Ana Ortiz against domestic violence

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Ana Ortiz against domestic violence

The Ugly Betty (ABC) actress joined a campaign to help victims of domestic violence and spoke to PeopleEnEspanol.com about her own experience

Ana Ortiz
Foto: GETTY IMAGES
We've seen her on the show Ugly Betty (ABC). She dazzles with her beauty on the red carpet. Her contagious laughter is one of her best traits. This is why it's hard to imagine that Ana Ortiz was a victim of domestic violence.

During her 20's, the actress of Puerto Rican descent experienced one of the most bitter moments in her life. Today, more than 10 years later, Ortiz, 37, has decided to share her painful experience with the millions of women who can relate to what she went through. This is why –in the context of October, the Month of National Domestic Violence Awareness–Ortiz has become the spokeswoman of a campaign called Tell a Gal P.A.L., launched by the Allstate Foundation to encourage domestic-violence victims to speak out to someone close about their experience, and to use every available resource to walk away from a painful situation.

As part of this initiative, a campaign to collect bags and purses was launched last week that will last through Friday, October 3. The donations will be given to Dress for Success, an organization that provides clothing to help women enter the working community.

Ortiz –now happily married to musician Noah Lebenzon– spoke to PeopleEnEspanol.com in an exclusive interview about this initiative and told us about her painful experience.

What made you become part of this campaign?
I've had my own experience with domestic violence, so I know the pain and shame that comes with it. And when I learned that 75 percent of the U.S. population has been affected by domestic violence, I thought: "Nobody is talking about this." I believe that if I speak out and share my experience, I can perhaps help other women to also speak out, because the first step is to break the silence and let someone know you're in danger and need help. I want people to understand that if I can now have this wonderful life and be capable of being as successful as I've been [despite what happened to me], they also can. They're not alone.

Tell us about your experience
When I was younger, I had a charismatic boyfriend with a mean streak and I allowed myself to become entangled. It all started in a very innocent way. He began to embarrass me, insult me and humiliate me. Then he started to flirt with my girlfriends in front of me and that escalated into physical violence. I was fortunate that I could trust my mother, who realized what was happening and got me to tell her what was going on without passing judgment. She was the help I needed.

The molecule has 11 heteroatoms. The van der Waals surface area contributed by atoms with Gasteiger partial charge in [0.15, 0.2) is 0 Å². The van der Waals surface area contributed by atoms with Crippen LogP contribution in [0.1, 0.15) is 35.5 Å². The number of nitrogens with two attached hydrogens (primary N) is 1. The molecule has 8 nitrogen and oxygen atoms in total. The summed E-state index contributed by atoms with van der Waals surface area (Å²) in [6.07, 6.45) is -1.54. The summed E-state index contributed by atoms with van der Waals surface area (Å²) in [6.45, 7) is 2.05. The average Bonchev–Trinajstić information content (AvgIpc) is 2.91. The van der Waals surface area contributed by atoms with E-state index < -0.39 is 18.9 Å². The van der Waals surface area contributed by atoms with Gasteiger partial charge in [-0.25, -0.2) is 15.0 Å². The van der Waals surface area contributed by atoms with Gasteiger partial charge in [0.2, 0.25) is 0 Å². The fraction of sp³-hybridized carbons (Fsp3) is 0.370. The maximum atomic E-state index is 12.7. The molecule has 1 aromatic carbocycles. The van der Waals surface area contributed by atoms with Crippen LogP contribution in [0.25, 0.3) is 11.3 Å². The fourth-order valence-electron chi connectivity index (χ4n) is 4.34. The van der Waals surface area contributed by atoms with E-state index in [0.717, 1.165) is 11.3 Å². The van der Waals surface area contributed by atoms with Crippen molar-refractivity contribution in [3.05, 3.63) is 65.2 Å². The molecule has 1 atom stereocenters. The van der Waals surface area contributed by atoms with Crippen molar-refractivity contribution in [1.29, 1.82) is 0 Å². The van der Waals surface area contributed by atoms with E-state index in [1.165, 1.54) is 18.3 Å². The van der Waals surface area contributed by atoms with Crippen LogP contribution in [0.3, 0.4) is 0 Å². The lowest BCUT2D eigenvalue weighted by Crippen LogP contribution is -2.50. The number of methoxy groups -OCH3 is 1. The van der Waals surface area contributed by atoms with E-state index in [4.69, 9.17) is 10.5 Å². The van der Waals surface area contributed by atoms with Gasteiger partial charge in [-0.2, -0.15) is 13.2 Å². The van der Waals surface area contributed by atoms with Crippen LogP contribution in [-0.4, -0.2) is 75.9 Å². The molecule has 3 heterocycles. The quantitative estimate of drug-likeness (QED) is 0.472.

We have learned recently of various cases of celebrity Latinas who have been abused by their husbands but have not been willing to speak out publicly about it. What would you tell them?
I would tell them that we have to rid ourselves of this stigma and that it's up to us, who are in the public eye, to help other women. We should not be ashamed to speak out because we do have a voice and should speak out on behalf of those who don't have that voice. This is precisely the problem. You feel impotent, and that's the power the person who abuses you has over you. They make you feel you're worthless and that you can't walk out of the situation. And that's not true.

You're now happily married. What do you feel when you remember your past?
It's a relief to know the place I'm in now. And that's what I want women to understand, that going through that experience doesn't determine who you are. You have the power to walk out victoriously and be strong, happy and capable of trusting again and loving again. Get the help you need. It's wonderful to know what I've been through and to see what I've become.

For more information to contribute to this cause, go to www.ClickToEmpower.org, or take the hand bags you wish to donate to an Allstate office throughout the United States through Friday, October 3.

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